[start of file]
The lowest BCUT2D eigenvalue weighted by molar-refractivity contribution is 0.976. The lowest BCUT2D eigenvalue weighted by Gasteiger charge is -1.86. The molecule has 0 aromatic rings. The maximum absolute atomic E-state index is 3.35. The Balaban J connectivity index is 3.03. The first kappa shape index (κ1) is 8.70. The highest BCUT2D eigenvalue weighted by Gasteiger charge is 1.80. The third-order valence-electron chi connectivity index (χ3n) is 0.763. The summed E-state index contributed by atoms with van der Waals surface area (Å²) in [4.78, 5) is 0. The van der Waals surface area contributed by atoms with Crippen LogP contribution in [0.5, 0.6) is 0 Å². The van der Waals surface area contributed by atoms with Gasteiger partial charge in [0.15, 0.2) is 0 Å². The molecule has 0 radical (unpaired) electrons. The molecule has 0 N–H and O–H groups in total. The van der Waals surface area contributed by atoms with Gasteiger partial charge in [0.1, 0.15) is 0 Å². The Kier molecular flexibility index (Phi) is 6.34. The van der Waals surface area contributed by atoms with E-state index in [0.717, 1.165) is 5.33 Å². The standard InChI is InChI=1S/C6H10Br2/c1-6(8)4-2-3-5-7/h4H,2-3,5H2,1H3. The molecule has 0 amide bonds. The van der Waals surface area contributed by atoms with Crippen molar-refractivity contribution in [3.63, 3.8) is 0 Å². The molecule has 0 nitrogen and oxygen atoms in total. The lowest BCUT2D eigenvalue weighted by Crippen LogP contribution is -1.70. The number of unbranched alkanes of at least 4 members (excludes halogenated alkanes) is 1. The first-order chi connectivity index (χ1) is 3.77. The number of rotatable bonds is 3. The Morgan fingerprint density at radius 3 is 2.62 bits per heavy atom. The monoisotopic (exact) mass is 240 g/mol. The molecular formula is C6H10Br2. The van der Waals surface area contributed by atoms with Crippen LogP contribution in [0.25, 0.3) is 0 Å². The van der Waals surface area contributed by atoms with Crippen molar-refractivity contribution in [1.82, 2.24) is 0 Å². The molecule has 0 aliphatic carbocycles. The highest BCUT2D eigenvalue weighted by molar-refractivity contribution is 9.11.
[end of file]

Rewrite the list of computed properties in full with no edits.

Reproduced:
The lowest BCUT2D eigenvalue weighted by molar-refractivity contribution is 0.976. The lowest BCUT2D eigenvalue weighted by Gasteiger charge is -1.86. The molecule has 0 aromatic rings. The maximum absolute atomic E-state index is 3.35. The Balaban J connectivity index is 3.03. The first kappa shape index (κ1) is 8.70. The highest BCUT2D eigenvalue weighted by Gasteiger charge is 1.80. The third-order valence-electron chi connectivity index (χ3n) is 0.763. The summed E-state index contributed by atoms with van der Waals surface area (Å²) in [4.78, 5) is 0. The van der Waals surface area contributed by atoms with Crippen LogP contribution in [0.5, 0.6) is 0 Å². The van der Waals surface area contributed by atoms with Gasteiger partial charge in [0.15, 0.2) is 0 Å². The molecule has 0 radical (unpaired) electrons. The molecule has 0 N–H and O–H groups in total. The van der Waals surface area contributed by atoms with Gasteiger partial charge in [0.1, 0.15) is 0 Å². The Kier molecular flexibility index (Phi) is 6.34. The van der Waals surface area contributed by atoms with E-state index in [0.717, 1.165) is 5.33 Å². The standard InChI is InChI=1S/C6H10Br2/c1-6(8)4-2-3-5-7/h4H,2-3,5H2,1H3. The molecule has 0 amide bonds. The van der Waals surface area contributed by atoms with Crippen molar-refractivity contribution in [3.63, 3.8) is 0 Å². The molecule has 0 nitrogen and oxygen atoms in total. The lowest BCUT2D eigenvalue weighted by Crippen LogP contribution is -1.70. The number of unbranched alkanes of at least 4 members (excludes halogenated alkanes) is 1. The first-order chi connectivity index (χ1) is 3.77. The number of rotatable bonds is 3. The Morgan fingerprint density at radius 3 is 2.62 bits per heavy atom. The monoisotopic (exact) mass is 240 g/mol. The molecular formula is C6H10Br2. The van der Waals surface area contributed by atoms with Crippen LogP contribution in [0.25, 0.3) is 0 Å². The van der Waals surface area contributed by atoms with Crippen molar-refractivity contribution in [1.82, 2.24) is 0 Å². The molecule has 0 aliphatic carbocycles. The highest BCUT2D eigenvalue weighted by molar-refractivity contribution is 9.11.